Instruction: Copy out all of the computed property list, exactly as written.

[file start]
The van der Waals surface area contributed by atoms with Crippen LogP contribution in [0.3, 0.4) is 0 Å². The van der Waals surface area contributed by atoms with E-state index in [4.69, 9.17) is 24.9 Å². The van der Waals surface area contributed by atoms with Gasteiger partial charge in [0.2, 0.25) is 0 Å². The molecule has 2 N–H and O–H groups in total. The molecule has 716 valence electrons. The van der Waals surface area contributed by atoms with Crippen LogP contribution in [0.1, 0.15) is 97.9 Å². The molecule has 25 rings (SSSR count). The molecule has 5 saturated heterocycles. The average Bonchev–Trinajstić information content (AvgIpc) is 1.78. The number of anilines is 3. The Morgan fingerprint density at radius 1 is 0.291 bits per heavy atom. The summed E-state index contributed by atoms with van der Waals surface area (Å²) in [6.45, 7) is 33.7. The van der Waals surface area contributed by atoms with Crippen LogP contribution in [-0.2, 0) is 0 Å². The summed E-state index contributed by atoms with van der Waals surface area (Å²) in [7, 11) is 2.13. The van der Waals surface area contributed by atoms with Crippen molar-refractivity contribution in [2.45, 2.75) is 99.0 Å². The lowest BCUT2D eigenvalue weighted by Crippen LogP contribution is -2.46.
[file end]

The van der Waals surface area contributed by atoms with Crippen LogP contribution in [0.3, 0.4) is 0 Å². The van der Waals surface area contributed by atoms with E-state index in [4.69, 9.17) is 24.9 Å². The van der Waals surface area contributed by atoms with Gasteiger partial charge in [0.2, 0.25) is 0 Å². The molecule has 2 N–H and O–H groups in total. The molecule has 716 valence electrons. The van der Waals surface area contributed by atoms with Crippen LogP contribution in [0.1, 0.15) is 97.9 Å². The molecule has 25 rings (SSSR count). The molecule has 5 saturated heterocycles. The average Bonchev–Trinajstić information content (AvgIpc) is 1.78. The number of anilines is 3. The Morgan fingerprint density at radius 1 is 0.291 bits per heavy atom. The summed E-state index contributed by atoms with van der Waals surface area (Å²) in [6.45, 7) is 33.7. The van der Waals surface area contributed by atoms with Crippen LogP contribution in [-0.2, 0) is 0 Å². The summed E-state index contributed by atoms with van der Waals surface area (Å²) in [7, 11) is 2.13. The van der Waals surface area contributed by atoms with Crippen molar-refractivity contribution in [2.45, 2.75) is 99.0 Å². The lowest BCUT2D eigenvalue weighted by Crippen LogP contribution is -2.46.